Texas isn't THAT far! (But I appreciate that feedback and will strongly consider a DVD version in the future.) Thanks for your input!
    -Nick

    Owner, CEO
    SlickforceStudio - You. Perfected.™
    www.slickforce.com
    www.nicksaglimbeni.com

  7. #7
    Member
    Join Date
    May 2009
    Location
    Oakland, CA
    Posts
    1

    Default

    Lighting, lighting, lighting. Since it's one of, if not THE most, important aspect of a photo, learning new ways to modify lights, proper ratios, etc would be great to learn. Also, an overview of a commercial shoot, from acceptance to delivery of images.

    What would make the workshop amazing would be working with a proven model during the shooting process. I would prefer to be able to focus on the technical aspects of the process, with the model there to make my life easier.

    I think that two days would be sufficient. That would give enough time for intruction/discussion, as well as ample time to shoot.

    I would prefer not to discuss any basic information, and would prefer to get in-depth. I think anyone trying to take their career to the next level should already know how to operate their camera, and the difference between a strobe and hot lights.

    Pricewise, i think $500 would be a good amount. Maybe an additional amount if we want a DVD of our session. I think it very important that attendees have something to take home with them to review.

    Thanks Nick. I think this is an awesome idea and look forward to the chance to attend a session in the future.

    Maurice

  8. #8
    Elite Member - Platinum
    Join Date
    May 2009
    Posts
    330

    Default

    I'm new here but this would be great! It would be cool to be out on location like others have said, also learning how you come up with ideas/locations for shoots. I saw some of the work on your site and noticed you have a lot of awesome color combinations, so maybe how you plan out the shot before hand would be good to go over. Also how to interact with higher end models to make a location work for the shot would be great. Also some really high end retouching tips, the beginner stuff wouldn't be worth while to learn from a pro like you. Maybe a little bit about the commercial process too, from the first email/phone call to the paycheck and what to do and not to do a long the way. This would be great and am looking forward to hearing more about it!

  9. #9
    Boss. Nick Saglimbeni's Avatar
    Join Date
    Jan 2009
    Location
    All around the world
    Posts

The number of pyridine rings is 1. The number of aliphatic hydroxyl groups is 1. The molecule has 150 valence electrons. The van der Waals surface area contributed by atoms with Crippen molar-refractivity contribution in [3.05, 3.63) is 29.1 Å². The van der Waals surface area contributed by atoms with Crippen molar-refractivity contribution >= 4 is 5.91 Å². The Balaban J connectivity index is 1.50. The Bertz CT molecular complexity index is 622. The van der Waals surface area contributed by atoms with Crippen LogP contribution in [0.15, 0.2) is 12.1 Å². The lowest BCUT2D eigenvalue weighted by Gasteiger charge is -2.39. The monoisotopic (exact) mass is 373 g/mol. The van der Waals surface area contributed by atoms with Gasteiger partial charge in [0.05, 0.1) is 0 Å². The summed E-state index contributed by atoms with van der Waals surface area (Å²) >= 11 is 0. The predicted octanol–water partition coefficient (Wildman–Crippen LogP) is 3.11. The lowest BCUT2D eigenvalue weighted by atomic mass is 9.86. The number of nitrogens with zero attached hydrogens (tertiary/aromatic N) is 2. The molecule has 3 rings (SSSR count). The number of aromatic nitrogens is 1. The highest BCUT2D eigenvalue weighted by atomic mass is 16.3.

335

    Default

    I'm loving the input, guys. Keep throwin' whatever you got at me.
    -Nick

    Owner, CEO
    SlickforceStudio - You. Perfected.™
    www.slickforce.com
    www.nicksaglimbeni.com

  10. #10
    Member
    Join Date
    May 2009
    Posts
    4

    Default I love it

    Lets see,

    -Shooting in Low-light situations.
    -Using various types of strobes to create stunning photo's
    -Shooting in natural light
    -Shooting on location
    -Shooting with basic equipment (2 strobes or less, reflectors,diffusers); stunning photo's

    I feel like I stick out a lil with this suggestion, but I'd also like to learn a lil makeup/ skin technique. Maybe this is a good opportunity for your staff. But I see a lot of photographers that are able to do makeup and styling themselves and make it a one man show. Funny, I've run into a lot of male photographers that do this... I'm a chick and I depend on a makeup artist! All the time!

    I generally agree with everyone about questions regarding pricing with bigger clients

    What would make the workshop amazing is :
    -No notes- more doing
    -Take home diagrams on lighting setups, retouching secrets,etc
    -Lots of live shooting in various situations (models tfcd)
    -Smaller groups, more one on one
    - Weekend workshop
    -8 hour days
    -affordability

    2-3 days would be ideal (Fri, Sat, Sun.)

    I would not like to learn basic/beginner photography
    Like:
    Shutter speeds
    ISO settings
    F-Stops
    Exposure

    Affordable prices for me is $300-600 dollars.

    Hope I've helped. Can't wait until you're ready to go!

Posting Permissions

  • You may not post new threads
  • You may not post replies
  • You may not post attachments
  • You may not edit your posts
  •